The handler took this as a personal affront and threw the bag even harder onto the correct belt.

Incident 2 was at the "out of gauge" x-ray where travellers with large or special baggage are sent.
A passenger presented to the screeners a carefully and meticulously warped and crated work of art replete with fragile and this way up stickers.
The passengers asked "will it stay this way up at all times?" With a straight face the screeners said "yes" and the passengers loaded it into the x ray machine it was deemed safe to fly and exited the machine and onto the handling system where it had to negotiate a 50° sloped conveyor belt where it pin wheeled all the way to the bottom.

So the moral of the story is that if the handlers dont wreck it then the designers of the systems will.

The safest way is to buy a seat or drive
Cant carry a tune but I can carry a tuba.
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Re: Flying with a tuba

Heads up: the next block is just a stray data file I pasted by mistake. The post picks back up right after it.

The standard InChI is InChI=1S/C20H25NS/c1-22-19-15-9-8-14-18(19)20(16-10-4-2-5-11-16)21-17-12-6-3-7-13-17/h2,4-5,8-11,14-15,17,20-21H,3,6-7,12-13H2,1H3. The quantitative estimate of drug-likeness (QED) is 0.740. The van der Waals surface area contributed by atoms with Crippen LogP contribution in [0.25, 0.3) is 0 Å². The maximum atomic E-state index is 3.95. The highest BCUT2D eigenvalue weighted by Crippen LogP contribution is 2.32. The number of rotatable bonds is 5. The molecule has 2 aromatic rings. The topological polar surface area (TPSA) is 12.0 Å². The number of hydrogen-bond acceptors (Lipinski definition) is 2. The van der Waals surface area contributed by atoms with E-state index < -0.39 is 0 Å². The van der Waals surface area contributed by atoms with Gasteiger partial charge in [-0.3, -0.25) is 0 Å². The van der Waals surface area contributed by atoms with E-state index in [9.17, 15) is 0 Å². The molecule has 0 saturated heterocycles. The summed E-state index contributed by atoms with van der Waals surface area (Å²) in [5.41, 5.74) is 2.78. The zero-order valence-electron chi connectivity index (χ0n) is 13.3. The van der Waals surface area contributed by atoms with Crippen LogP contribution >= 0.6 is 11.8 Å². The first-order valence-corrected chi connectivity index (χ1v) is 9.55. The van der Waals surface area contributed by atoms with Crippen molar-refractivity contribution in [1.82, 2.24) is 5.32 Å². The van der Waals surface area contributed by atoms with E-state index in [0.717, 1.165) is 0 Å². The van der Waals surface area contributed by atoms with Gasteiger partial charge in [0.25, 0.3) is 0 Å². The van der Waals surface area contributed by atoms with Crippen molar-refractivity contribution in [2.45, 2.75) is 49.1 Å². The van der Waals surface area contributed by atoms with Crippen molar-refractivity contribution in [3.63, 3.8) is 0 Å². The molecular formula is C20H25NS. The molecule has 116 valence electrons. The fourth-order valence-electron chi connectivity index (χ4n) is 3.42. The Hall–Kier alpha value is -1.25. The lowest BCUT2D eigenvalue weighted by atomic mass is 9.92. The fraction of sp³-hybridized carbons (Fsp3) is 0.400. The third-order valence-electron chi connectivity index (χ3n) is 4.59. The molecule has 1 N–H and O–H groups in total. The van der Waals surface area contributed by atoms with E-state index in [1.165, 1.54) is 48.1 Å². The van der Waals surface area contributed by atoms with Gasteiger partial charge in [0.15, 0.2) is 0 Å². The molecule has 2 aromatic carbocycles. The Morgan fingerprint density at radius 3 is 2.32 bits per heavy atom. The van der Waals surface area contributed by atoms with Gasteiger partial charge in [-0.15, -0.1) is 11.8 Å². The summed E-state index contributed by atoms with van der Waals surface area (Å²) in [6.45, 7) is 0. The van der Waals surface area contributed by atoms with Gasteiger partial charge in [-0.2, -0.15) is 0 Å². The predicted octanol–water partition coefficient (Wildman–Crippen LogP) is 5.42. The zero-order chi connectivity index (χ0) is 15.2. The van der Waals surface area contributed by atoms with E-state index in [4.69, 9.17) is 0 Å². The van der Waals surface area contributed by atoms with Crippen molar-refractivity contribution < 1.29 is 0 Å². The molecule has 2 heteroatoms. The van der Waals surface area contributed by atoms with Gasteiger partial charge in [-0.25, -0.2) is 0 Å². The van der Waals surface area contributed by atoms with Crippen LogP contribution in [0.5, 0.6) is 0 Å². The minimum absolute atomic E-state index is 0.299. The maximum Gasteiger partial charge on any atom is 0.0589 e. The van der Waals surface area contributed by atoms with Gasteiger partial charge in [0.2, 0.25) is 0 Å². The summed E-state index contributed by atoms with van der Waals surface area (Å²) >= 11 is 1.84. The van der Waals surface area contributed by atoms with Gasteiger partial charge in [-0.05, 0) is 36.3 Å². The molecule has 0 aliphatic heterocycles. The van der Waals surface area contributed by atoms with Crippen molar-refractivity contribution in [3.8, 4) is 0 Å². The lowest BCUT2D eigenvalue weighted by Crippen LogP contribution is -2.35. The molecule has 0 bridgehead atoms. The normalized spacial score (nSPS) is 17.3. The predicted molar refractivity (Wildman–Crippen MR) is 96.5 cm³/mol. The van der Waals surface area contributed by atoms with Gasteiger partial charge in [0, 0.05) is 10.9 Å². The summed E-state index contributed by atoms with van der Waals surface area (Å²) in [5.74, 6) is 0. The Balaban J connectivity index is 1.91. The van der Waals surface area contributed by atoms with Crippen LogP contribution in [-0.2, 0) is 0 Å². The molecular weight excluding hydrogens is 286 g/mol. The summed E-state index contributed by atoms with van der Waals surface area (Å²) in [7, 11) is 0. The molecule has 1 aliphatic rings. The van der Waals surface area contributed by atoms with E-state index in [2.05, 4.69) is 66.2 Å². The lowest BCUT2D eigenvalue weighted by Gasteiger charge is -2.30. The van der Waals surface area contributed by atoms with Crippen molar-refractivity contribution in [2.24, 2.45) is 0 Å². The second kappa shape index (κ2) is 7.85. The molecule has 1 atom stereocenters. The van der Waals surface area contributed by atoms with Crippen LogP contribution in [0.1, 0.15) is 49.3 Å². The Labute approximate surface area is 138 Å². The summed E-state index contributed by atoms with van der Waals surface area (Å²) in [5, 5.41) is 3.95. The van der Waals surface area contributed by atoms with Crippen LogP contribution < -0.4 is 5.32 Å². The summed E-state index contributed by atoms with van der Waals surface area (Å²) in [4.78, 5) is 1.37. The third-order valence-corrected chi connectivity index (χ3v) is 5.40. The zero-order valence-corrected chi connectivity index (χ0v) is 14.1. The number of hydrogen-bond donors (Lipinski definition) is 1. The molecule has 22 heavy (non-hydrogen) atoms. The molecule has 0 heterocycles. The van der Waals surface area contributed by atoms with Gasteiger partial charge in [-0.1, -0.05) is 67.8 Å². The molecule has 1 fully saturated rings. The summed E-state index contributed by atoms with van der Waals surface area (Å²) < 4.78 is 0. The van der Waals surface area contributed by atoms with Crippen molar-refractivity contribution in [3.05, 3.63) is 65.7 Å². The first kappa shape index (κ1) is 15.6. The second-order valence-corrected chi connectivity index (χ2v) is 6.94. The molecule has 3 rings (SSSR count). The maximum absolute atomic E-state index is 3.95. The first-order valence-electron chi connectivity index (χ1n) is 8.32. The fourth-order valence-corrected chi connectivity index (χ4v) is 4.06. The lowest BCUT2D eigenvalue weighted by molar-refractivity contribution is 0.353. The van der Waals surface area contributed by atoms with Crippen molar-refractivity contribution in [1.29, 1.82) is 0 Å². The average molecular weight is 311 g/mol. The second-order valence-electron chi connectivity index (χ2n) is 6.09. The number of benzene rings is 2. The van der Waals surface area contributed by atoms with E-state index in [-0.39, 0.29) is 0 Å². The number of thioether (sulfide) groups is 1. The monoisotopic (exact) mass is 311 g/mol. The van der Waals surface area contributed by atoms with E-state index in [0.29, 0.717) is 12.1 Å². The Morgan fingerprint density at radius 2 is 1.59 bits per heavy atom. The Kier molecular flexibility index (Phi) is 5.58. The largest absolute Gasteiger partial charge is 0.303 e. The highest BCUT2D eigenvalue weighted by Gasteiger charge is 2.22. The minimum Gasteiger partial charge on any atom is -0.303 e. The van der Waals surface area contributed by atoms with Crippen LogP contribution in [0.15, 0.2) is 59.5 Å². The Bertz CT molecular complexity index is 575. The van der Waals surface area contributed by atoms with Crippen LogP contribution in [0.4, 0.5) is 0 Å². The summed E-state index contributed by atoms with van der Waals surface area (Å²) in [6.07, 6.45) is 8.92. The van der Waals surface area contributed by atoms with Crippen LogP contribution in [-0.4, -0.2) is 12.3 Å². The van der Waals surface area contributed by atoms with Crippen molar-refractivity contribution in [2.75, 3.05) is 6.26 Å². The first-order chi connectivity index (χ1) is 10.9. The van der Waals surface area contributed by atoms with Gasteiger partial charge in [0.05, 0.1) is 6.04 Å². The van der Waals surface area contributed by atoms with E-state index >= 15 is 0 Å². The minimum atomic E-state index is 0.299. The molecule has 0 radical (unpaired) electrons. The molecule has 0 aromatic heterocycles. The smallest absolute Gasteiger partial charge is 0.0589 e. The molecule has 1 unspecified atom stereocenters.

Postby tubabill » Tue Feb 07, 2012 5:08 pm

Paul Tkachenko wrote:Bill, anything you can do to stop jerks like that would be really appreciated.

I will do my best to change the epidemic of instument abuse in my little corner of the Atlanta Airport!
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Re: Flying with a tuba

Postby Josh deVries » Tue Feb 07, 2012 5:59 pm

Paul Tkachenko wrote:Buy a seat and take the gigbag. I've never had a problem with that.

I seem to have more trouble with any kind of case and checking it in.


From someone who has flown 4 times in the past 6 months with TWO tubas, I agree. I've flown a couple airlines and if you say you have a seat there isn't a problem. Some airlines will ask you to sit in the back row with your tuba, but who cares. You do have to wait, most times, for everyone to leave for you to get off. But again, it's all worth it when you have peace of mind!!

Plus, no annoying screaming babies or smelly passengers next to you. Just your tuba.
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Re: Flying with a tuba

Postby lowtones425 » Tue Feb 07, 2012 7:31 pm

Has anyone ever flown with the Yamaha 822 F tuba in it's stock case? I am potentially flying home from Memphis with one on Sunday, and will be checking it. If you have, any tips on packing and padding the horn? Also, what is the deal with gate checking? *If I've asked a question that has already been answered somewhere, please forgive me...